Portable door lock that works from the outside as well as inside
January 22, 2023 3:02 AM   Subscribe

I'm looking for a secure portable door lock for my bedroom door that works from the outside as well as the inside so I can lock it when I'm out.

I live in a apartment that I do not own. I am a tenant and I do not live alone. I would like to lock my bedroom door when I'm out to prevent the others/their visitors from getting into my bedroom and getting into my things. Bonus if it works from the inside as well.

Since I don't own the apartment, I'm not able to do anything to the door like hammer in nails etc. The bedroom door does have a built-in lock but the apartment owners have copies of the key so I don't trust it.

I've been looking at hotel locks but most of them seem to work only from the inside and I need to lock the door from the outside.

I would like to move but I can't afford it for financial reasons. I don't live in the US so I might not be able to get some brands of locks.
posted by whitelotus to Home & Garden (38 answers total) 1 user marked this as a favorite
Response by poster: Forgot to say that the handle is a lever so devices designed for doorknobs don't work and the door in question opens inwards.
posted by whitelotus at 3:22 AM on January 22, 2023

Can you buy a replacement locking doorknob of the same type, but with a different key set? Replacing a doorknob is a bit fiddly but not terribly difficult and doesn't usually require any tools more specialized than a screwdriver. (At least not for the sorts of hardware we have here in the US.) And replacing a knob is not as "invasive" a modification as driving nails into walls and such.
posted by Johnny Assay at 4:58 AM on January 22, 2023 [5 favorites]

Response by poster: Johnny Assay: The apartment owners will flip out if I replace the lock. I am not even allowed to hang anything on the walls because they claim it would damage the paint job.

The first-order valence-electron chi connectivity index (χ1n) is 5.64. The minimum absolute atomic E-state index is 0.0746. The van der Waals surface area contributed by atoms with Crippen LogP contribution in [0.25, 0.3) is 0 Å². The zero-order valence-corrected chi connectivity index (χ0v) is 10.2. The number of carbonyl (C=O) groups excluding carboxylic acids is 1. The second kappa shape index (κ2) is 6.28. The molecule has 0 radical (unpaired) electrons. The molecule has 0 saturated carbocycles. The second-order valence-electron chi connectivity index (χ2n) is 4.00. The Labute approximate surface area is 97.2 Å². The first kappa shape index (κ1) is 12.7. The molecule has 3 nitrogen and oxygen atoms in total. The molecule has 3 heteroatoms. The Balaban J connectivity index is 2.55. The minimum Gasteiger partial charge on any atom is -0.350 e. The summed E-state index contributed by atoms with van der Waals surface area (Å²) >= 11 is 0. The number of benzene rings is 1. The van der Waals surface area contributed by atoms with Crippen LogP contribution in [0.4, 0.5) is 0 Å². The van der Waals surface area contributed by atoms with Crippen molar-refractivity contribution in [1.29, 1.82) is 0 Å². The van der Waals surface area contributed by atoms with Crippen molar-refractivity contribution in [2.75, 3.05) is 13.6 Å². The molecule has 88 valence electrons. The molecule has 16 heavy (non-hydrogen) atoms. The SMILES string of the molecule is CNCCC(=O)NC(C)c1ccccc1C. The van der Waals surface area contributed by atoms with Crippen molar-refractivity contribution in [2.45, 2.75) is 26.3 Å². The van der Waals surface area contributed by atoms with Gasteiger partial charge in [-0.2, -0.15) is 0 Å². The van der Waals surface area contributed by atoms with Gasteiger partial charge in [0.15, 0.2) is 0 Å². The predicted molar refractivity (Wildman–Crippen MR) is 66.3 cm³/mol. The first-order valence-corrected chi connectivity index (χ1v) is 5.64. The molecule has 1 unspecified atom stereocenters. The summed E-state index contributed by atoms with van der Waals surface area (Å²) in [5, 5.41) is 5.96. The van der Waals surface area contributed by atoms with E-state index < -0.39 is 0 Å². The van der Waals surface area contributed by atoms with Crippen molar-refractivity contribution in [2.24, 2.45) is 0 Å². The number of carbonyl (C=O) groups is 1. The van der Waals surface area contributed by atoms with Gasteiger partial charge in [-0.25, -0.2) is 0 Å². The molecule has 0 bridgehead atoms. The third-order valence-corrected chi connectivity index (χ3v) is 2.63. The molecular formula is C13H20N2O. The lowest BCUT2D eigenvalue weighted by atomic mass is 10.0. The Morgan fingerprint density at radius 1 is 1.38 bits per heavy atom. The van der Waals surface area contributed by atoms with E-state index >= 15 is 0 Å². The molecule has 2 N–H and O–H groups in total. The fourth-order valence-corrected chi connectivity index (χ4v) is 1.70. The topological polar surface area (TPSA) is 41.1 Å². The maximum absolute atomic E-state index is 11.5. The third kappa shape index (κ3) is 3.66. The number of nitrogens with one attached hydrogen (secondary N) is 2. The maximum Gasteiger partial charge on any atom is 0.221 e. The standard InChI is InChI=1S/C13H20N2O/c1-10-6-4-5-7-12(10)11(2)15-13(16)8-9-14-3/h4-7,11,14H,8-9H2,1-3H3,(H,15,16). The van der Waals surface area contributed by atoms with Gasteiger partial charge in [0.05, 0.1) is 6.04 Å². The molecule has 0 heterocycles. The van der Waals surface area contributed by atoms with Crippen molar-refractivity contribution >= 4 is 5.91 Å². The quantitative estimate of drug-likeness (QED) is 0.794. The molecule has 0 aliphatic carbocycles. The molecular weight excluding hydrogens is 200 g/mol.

posted by whitelotus at 5:04 AM on January 22, 2023

I think the point of replacing the lock is that it will not damage the door, and you should be able to get a doorknob set that looks pretty much exactly the same as the existing one unless it’s really exotic.

Is the concern that you wouldn’t be able to install the lock without them noticing?
posted by jeoc at 5:17 AM on January 22, 2023

Response by poster: Due to the unique design, anyone will definitely notice if it's changed. All the bedroom doors in this apartment have the same kind of old obsolete locks and identical replacements are not commercially available.
posted by whitelotus at 5:34 AM on January 22, 2023

Response by poster: Also, due to the design/structure of this particular lock, changing it would involve doing major stuff to the door.
posted by whitelotus at 5:51 AM on January 22, 2023

I am not aware of a lock that would work in your circumstances. Have you considered getting a lockable box to store your personal items in your room? It would be quite difficult to fiddle with that without you noticing on your return. It would also be quite difficult to come up with an excuse why they would need to access a movable locked box e.g. you can just move it out of the way to get access to a radiator for maintenance (or whatever). They sell lockable storage and tool boxes and safes at all DIY stores and on Amazon. I have no idea what you‘d consider sensitive (beyond not wanting people in your space in general) but for me the box wouldn’t need to be very big. I would look to store my data carrying electronics (small laptop/tablet), my important personal documents like passport and birth certificate, any analog journal, sex toys and valuables if I had any. I have all my financial information digital at this point.
posted by koahiatamadl at 6:04 AM on January 22, 2023 [4 favorites]

Since your door already has a lock and you're worried specifically about the apartment owners using their key to come in, how about setting up a camera? The hotel lock while you're home, the camera while you're not.

Ultimately, locks only keep honest thieves out. An apartment owner who would transgress the tenant agreement to come search around your room in your absence isn't going to be deterred by a lock. Set up a nanny cam and spy on their ass. If it happens, you'll have receipts.
posted by phunniemee at 6:07 AM on January 22, 2023 [18 favorites]

Would a deterrent in the form of an alarm work for this purpose? I’m thinking of something that would make a noise and also notify you if someone came in, perhaps with video.
posted by needs more cowbell at 6:09 AM on January 22, 2023

Any photos of the latch, lock, mechanism and/or door would help you get more tailored advice!
posted by thejoshu at 6:09 AM on January 22, 2023 [2 favorites]

Try the X-Lock.

Are the other people living in the apartment the owners or leaseholders? Do you have any sense of how they’re likely to react if you do something like this? Do you have any reason to suspect that anyone is going into your room and/or going through your stuff when you’re away, or is this more a generalized concern that they could do so?